SIRIUS SATELLITE RADIO LAUNCH DELAYED AGAIN

New Date Set for Feb.; Rival XM Forges Ahead

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CHICAGO (AdAge.com) -- Sirius Satellite Radio, which has postponed the consumer launch of its subscription-based radio service twice this year, said it will launch Feb. 14 in Denver, Houston and Phoenix.

Sirius had pushed back its original launch date of late spring/early summer to the fourth quarter of this year due to manufacturing problems that forced it to postpone radio shipments to its automaker partners BMW of North America, DaimlerChrysler and Ford Motor Co.

Sirius then delayed last month's fourth-quarter launch to expand in-vehicle testing to six additional markets to continue evaluating radios, transmission, distribution, installation, sales support and customer service.

Retail sales push
Sirius, which hopes to roll out nationally by the third quarter of 2002, will focus initially on

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selling it service at retail.

"While the larger opportunity for Sirius is clearly with the automakers, our near-term focus will be on the retail markets," said Co-CEO-CFO John Scelfo in a conference call today.

Sirius plans an integrated marketing push -- including advertising, direct marketing and online marketing, point-of-sale, public relations and events -- through Interpublic Group of Cos.' McCann-Erickson Worldwide, New York, although the company would not disclose details.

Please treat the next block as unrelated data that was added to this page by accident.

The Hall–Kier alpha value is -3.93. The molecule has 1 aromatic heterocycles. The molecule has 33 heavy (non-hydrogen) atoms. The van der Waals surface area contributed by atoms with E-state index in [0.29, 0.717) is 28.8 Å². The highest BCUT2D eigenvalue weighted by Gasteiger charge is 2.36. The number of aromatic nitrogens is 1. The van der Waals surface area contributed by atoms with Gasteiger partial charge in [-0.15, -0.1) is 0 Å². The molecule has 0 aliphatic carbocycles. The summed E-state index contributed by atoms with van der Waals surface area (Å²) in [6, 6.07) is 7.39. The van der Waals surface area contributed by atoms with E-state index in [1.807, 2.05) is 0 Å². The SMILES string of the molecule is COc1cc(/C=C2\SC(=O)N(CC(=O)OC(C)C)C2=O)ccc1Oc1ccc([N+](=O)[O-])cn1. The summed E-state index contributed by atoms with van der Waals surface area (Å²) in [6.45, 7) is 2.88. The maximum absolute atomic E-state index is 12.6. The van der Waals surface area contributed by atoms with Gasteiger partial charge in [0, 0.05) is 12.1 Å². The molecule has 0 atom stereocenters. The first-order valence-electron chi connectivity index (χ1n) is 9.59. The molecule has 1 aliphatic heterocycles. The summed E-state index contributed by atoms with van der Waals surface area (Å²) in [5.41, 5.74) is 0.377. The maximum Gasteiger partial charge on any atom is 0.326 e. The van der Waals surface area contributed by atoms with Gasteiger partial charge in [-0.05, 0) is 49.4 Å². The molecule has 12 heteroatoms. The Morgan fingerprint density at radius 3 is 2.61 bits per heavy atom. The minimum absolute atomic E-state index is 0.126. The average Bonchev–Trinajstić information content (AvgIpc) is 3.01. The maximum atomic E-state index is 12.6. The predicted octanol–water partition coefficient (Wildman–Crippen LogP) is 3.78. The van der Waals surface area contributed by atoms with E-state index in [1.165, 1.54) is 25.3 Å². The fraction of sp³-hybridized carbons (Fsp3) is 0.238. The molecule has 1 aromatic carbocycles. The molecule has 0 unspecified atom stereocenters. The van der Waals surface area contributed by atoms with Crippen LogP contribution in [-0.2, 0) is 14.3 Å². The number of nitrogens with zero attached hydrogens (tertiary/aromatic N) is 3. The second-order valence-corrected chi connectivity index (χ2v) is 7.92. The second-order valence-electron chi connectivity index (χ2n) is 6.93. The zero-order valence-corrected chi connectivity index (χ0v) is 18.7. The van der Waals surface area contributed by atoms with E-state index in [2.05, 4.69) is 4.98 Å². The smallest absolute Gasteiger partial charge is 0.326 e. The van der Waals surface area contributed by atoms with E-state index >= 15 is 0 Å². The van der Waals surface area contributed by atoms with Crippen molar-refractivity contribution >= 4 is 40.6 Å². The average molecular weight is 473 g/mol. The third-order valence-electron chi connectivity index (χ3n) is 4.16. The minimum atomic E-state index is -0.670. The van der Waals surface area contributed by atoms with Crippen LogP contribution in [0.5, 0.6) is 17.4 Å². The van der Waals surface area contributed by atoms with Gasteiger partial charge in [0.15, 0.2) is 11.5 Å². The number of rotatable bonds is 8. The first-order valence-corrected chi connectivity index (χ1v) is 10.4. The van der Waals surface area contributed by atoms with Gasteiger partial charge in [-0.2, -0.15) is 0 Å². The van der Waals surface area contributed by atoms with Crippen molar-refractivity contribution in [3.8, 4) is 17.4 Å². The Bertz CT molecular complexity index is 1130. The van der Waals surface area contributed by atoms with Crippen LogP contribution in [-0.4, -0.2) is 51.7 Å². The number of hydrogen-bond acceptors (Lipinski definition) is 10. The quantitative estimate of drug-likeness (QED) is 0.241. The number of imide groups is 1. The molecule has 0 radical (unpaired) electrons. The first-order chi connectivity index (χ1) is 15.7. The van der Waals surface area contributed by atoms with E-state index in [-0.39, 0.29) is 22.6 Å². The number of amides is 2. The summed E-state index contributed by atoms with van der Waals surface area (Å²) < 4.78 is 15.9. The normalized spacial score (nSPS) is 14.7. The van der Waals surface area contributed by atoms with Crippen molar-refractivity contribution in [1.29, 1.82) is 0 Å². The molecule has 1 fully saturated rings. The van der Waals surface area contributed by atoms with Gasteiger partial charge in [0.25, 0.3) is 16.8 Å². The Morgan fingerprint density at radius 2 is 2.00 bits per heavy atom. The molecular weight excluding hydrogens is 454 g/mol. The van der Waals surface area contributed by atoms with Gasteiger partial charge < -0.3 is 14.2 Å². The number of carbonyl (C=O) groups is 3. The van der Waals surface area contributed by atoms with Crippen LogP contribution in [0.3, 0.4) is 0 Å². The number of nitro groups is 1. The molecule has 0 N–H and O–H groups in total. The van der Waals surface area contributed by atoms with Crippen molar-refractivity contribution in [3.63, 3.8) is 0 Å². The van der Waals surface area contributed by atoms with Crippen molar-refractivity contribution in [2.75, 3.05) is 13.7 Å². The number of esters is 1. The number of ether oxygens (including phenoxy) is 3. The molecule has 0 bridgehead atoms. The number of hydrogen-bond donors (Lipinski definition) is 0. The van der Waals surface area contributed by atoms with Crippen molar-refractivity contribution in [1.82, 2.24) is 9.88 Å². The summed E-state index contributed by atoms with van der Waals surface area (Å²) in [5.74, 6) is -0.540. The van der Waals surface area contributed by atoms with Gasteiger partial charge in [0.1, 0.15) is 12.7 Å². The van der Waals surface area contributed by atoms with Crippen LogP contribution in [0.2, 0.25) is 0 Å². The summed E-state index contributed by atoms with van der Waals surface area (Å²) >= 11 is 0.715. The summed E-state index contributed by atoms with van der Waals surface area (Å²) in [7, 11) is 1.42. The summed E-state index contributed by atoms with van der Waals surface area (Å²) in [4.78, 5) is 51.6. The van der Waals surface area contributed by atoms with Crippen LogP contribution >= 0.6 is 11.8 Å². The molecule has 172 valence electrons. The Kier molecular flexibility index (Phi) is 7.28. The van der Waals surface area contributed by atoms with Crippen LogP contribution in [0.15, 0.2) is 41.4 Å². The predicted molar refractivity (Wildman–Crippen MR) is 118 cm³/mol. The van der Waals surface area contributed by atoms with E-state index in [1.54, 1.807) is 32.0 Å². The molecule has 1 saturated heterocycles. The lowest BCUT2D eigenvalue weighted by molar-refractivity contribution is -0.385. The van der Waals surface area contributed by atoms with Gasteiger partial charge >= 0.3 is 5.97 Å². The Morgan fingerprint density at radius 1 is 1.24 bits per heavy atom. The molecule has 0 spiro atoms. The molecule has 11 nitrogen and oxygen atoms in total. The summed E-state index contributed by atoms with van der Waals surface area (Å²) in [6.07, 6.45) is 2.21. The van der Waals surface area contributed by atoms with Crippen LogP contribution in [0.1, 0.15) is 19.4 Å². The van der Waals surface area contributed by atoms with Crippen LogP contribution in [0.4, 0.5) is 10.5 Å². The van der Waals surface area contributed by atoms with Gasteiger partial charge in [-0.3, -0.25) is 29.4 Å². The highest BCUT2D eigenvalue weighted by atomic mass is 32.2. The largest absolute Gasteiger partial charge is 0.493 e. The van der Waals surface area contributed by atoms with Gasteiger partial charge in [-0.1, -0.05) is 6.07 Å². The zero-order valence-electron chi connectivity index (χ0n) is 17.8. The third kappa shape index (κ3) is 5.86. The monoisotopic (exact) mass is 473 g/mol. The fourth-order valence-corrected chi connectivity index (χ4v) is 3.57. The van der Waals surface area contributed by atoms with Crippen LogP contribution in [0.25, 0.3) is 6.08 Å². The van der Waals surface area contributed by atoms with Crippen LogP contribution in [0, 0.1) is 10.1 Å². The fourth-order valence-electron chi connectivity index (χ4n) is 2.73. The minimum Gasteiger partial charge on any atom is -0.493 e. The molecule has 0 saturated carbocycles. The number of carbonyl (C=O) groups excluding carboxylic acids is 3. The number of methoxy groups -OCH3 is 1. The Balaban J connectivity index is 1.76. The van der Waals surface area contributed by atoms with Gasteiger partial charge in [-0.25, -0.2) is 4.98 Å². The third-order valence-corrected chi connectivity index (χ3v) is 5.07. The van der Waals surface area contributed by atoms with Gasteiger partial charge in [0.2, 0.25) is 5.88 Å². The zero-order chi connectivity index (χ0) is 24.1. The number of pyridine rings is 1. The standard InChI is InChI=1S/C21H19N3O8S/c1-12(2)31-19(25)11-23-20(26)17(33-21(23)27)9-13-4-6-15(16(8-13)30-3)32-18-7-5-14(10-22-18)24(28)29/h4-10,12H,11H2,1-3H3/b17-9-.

Rival makes debut first
Rival XM Satellite Radio Holdings, whose subscription fee is $9.99 vs. Sirius' fee of $12.95, announced earlier this week that it is rolling out its service nationally, after an initial launch in San Diego and Dallas/Fort Worth in September.

But Sirius thinks it can benefit from being second to market.

"We think we can springboard off our competitor's initial launch," Mr. Scelfo said, adding that "by coming second, we feel we can leverage off the good job that [XM] has done in product marketing and [building] industry awareness."

Budget said to be $100 million
Mr. Scelfo would not disclose spending, although the budget was intitially estimated at $100 million when it was awarded to Omnicom Group's Goodby, Silverstein & Partners, San Francisco, which lost the integrated business to McCann in September.

Sirius, which said its competive advantage is that all of its music channels are commercial-free, increased the number of ad-free music channels to 60 from 50. The 40 remaining channels are non-music programming such as news and sports.

XM, also with 100 channels, has 71 music channels, 30 of which have no commercial spots.

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